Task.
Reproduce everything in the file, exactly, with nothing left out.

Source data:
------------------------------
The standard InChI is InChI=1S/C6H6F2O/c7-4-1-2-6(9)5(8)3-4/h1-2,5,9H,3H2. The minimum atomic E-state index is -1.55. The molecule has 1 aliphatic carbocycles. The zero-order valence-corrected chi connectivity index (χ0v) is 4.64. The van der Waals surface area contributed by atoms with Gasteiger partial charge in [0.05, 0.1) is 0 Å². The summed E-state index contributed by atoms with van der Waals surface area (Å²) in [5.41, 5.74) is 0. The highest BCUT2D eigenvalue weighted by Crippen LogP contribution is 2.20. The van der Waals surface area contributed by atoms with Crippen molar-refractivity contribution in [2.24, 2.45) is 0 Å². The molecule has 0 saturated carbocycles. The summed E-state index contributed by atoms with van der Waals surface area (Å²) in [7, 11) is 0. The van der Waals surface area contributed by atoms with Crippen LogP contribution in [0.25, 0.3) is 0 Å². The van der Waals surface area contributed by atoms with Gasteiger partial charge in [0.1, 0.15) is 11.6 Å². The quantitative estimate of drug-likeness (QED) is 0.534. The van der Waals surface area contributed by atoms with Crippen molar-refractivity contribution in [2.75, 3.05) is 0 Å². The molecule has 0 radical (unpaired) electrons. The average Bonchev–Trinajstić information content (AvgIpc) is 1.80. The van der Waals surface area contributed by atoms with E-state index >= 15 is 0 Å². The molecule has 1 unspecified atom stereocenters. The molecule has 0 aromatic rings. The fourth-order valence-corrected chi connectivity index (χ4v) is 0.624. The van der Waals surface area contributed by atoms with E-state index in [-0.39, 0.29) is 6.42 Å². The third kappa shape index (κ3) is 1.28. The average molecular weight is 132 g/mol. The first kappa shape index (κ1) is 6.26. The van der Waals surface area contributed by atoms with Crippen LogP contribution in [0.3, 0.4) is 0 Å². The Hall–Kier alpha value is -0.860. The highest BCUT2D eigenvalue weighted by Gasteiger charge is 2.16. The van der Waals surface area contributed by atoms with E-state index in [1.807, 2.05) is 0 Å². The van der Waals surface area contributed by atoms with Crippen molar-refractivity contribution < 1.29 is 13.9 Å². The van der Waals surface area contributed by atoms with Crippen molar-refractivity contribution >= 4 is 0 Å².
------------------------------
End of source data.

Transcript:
The standard InChI is InChI=1S/C6H6F2O/c7-4-1-2-6(9)5(8)3-4/h1-2,5,9H,3H2. The minimum atomic E-state index is -1.55. The molecule has 1 aliphatic carbocycles. The zero-order valence-corrected chi connectivity index (χ0v) is 4.64. The van der Waals surface area contributed by atoms with Gasteiger partial charge in [0.05, 0.1) is 0 Å². The summed E-state index contributed by atoms with van der Waals surface area (Å²) in [5.41, 5.74) is 0. The highest BCUT2D eigenvalue weighted by Crippen LogP contribution is 2.20. The van der Waals surface area contributed by atoms with Crippen molar-refractivity contribution in [2.24, 2.45) is 0 Å². The molecule has 0 saturated carbocycles. The summed E-state index contributed by atoms with van der Waals surface area (Å²) in [7, 11) is 0. The van der Waals surface area contributed by atoms with Crippen LogP contribution in [0.25, 0.3) is 0 Å². The van der Waals surface area contributed by atoms with Gasteiger partial charge in [0.1, 0.15) is 11.6 Å². The quantitative estimate of drug-likeness (QED) is 0.534. The van der Waals surface area contributed by atoms with Crippen molar-refractivity contribution in [2.75, 3.05) is 0 Å². The molecule has 0 radical (unpaired) electrons. The average Bonchev–Trinajstić information content (AvgIpc) is 1.80. The van der Waals surface area contributed by atoms with E-state index >= 15 is 0 Å². The molecule has 1 unspecified atom stereocenters. The molecule has 0 aromatic rings. The fourth-order valence-corrected chi connectivity index (χ4v) is 0.624. The van der Waals surface area contributed by atoms with E-state index in [-0.39, 0.29) is 6.42 Å². The third kappa shape index (κ3) is 1.28. The average molecular weight is 132 g/mol. The first kappa shape index (κ1) is 6.26. The van der Waals surface area contributed by atoms with Crippen LogP contribution in [0.3, 0.4) is 0 Å². The Hall–Kier alpha value is -0.860. The highest BCUT2D eigenvalue weighted by Gasteiger charge is 2.16. The van der Waals surface area contributed by atoms with E-state index in [1.807, 2.05) is 0 Å². The van der Waals surface area contributed by atoms with Crippen molar-refractivity contribution < 1.29 is 13.9 Å². The van der Waals surface area contributed by atoms with Crippen molar-refractivity contribution >= 4 is 0 Å².